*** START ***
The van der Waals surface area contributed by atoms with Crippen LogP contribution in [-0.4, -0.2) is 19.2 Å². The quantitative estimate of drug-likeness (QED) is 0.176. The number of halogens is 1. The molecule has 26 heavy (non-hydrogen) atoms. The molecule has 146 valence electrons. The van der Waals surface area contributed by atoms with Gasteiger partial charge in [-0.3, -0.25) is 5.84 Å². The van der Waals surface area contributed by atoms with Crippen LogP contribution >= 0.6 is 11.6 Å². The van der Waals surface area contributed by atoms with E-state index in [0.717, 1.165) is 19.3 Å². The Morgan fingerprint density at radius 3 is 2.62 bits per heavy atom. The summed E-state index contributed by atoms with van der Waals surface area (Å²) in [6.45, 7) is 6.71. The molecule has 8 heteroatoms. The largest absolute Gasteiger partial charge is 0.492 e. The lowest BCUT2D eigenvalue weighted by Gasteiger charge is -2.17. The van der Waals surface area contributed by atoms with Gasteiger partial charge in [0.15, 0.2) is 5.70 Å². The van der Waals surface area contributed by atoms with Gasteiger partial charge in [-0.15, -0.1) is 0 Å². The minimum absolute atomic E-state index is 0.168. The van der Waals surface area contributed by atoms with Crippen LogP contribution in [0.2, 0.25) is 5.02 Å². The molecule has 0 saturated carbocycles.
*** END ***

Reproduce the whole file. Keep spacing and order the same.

The van der Waals surface area contributed by atoms with Crippen LogP contribution in [-0.4, -0.2) is 19.2 Å². The quantitative estimate of drug-likeness (QED) is 0.176. The number of halogens is 1. The molecule has 26 heavy (non-hydrogen) atoms. The molecule has 146 valence electrons. The van der Waals surface area contributed by atoms with Gasteiger partial charge in [-0.3, -0.25) is 5.84 Å². The van der Waals surface area contributed by atoms with Crippen LogP contribution >= 0.6 is 11.6 Å². The van der Waals surface area contributed by atoms with E-state index in [0.717, 1.165) is 19.3 Å². The Morgan fingerprint density at radius 3 is 2.62 bits per heavy atom. The summed E-state index contributed by atoms with van der Waals surface area (Å²) in [6.45, 7) is 6.71. The molecule has 8 heteroatoms. The largest absolute Gasteiger partial charge is 0.492 e. The lowest BCUT2D eigenvalue weighted by Gasteiger charge is -2.17. The van der Waals surface area contributed by atoms with Gasteiger partial charge in [0.15, 0.2) is 5.70 Å². The van der Waals surface area contributed by atoms with Gasteiger partial charge in [-0.15, -0.1) is 0 Å². The minimum absolute atomic E-state index is 0.168. The van der Waals surface area contributed by atoms with Crippen LogP contribution in [0.2, 0.25) is 5.02 Å². The molecule has 0 saturated carbocycles.